Especially when so much money is involved, I think it’s really important to evaluate whether a product makes you feel good, actually looks good, and is something you feel good about buying. While the packaging and branding of Glossier looks really really good, Glossier, for the most part, their products didn’t leave me feeling “wow” in the same way my current beauty products do.
So in my mind, Glossier is currently mostly hype. I really hope that for their next iterations they improve– and since they are a young brand I am sure they are constantly innovating. I look forward to seeing the products they may release in the years to come.
So last month I did something I never thought I would do: Vegas.
Now, I’m not talking about the trip that most SoCal residents have taken with their parents when they were 5 years old or something. I’ve done that too— we also went with my father-side grandfather, and I have no recollection of this trip except that my grandfather “won big” at the slots which meant he won enough to treat us to lunch. I retrospect, I now wonder why he was gambling in the first place, as the great Hindu epic, the Mahabharata, has much to say of the evils of gambling.
With that in mind, yes. I, the Berkeley anti-capitalist, anti-fun, anti-anything that is not intersectional, vegan and gluten free* went to Las Vegas, a city which could be perhaps described as “capitalism’s fullest expression”, a city where everything is sold (substances, sex and Celine Dion) and everything is done big.
And I had a great time! My boyfriend and I stayed at the Nobu Hotel (which is located within Caesar’s Palace) and had a fun but financially detrimental weekend. I had mainly chosen the hotel based on the fact that all of the room-service food is Nobu food, (and thus one of the few places in the world you can order a Nobu breakfast) but there were other perks too. While the hotel itself was located “within” the colossal behemoth that is Caesar’s, it was very subdued, quiet and classy wing that provided much needed respite from the hustle and bustle of the Strip. But because it’s in Caesar’s, it’s super centrally located, so it was the best of both worlds— a boutique quiet hotel experience in the center of Las Vegas.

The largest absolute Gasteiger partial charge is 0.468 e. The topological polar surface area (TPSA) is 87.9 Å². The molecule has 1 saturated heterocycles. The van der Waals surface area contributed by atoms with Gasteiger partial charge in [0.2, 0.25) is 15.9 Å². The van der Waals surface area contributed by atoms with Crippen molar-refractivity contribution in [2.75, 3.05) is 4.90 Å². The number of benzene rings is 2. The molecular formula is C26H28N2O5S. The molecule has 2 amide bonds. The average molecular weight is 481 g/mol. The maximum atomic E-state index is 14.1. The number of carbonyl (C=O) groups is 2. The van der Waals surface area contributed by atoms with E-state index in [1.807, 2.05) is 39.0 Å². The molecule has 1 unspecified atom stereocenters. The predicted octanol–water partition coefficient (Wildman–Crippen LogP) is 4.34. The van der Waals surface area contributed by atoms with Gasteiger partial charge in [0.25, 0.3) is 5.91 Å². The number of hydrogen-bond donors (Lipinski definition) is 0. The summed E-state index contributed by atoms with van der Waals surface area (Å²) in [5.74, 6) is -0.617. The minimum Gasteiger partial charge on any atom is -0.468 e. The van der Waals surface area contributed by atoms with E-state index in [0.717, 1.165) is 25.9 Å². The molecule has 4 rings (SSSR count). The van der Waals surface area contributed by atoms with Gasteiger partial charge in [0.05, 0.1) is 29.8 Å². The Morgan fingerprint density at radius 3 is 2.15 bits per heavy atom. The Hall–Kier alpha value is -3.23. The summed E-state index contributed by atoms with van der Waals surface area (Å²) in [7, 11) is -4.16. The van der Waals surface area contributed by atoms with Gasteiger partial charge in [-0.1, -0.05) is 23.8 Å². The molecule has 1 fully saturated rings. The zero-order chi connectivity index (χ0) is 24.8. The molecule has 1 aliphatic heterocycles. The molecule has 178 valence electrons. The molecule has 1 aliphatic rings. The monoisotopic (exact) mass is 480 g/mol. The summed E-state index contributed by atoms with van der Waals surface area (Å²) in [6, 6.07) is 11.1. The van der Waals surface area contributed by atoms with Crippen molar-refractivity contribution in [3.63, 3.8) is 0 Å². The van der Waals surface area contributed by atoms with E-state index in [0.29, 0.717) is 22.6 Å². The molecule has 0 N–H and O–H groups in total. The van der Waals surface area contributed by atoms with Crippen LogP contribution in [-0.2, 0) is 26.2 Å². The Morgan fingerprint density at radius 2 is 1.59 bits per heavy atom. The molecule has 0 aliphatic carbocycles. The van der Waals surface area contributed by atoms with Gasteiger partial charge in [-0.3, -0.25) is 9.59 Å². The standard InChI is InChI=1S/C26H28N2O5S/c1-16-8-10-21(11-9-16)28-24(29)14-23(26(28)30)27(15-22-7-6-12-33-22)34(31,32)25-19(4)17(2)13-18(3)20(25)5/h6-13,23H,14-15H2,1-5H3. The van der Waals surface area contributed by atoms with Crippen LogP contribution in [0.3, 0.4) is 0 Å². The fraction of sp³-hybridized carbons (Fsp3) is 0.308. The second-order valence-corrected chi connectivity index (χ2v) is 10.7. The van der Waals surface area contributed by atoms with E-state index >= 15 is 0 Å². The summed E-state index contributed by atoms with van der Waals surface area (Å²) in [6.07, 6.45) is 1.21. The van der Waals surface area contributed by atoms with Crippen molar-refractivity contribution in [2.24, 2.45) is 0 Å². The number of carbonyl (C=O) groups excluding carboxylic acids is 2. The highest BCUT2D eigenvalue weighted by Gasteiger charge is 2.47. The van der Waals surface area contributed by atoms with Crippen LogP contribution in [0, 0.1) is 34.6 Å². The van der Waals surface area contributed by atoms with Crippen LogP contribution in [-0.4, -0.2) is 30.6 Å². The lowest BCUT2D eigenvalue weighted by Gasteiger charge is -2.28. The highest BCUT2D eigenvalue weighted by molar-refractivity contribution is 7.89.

Another thing to recall here is that as an Applied Mathematics major, I’ve taken way too many probability classes to even have a remotely good time gambling. I believe a big part of the enjoyment in the experience comes from willful ignorance of mathematics. I did however, find Video Poker to be a mathematically compelling game. I won’t go through huge details on how the game is played, but if played optimally, you can get close to 99% return or even 100%— which means you can break even. That doesn’t sound exciting at all, but in comparison to most casino games, that’s pretty cool. So I did play some rounds of Video Poker, but unfortunately I made the Rookie mistake of not cashing out when I was ahead. I got too greedy and ended up with a net loss of $5.00 for my whole Vegas trip. Alas.
Despite my pessimistic attitude towards gambling, my lack of desire to go clubbing, I would say it was a highly successful trip. The novelty of it all— (why would you ever think of building a replica of a Ventian Square inside of a shopping mall?) was more than enough to keep me entertained, and the food we ate was spectacular.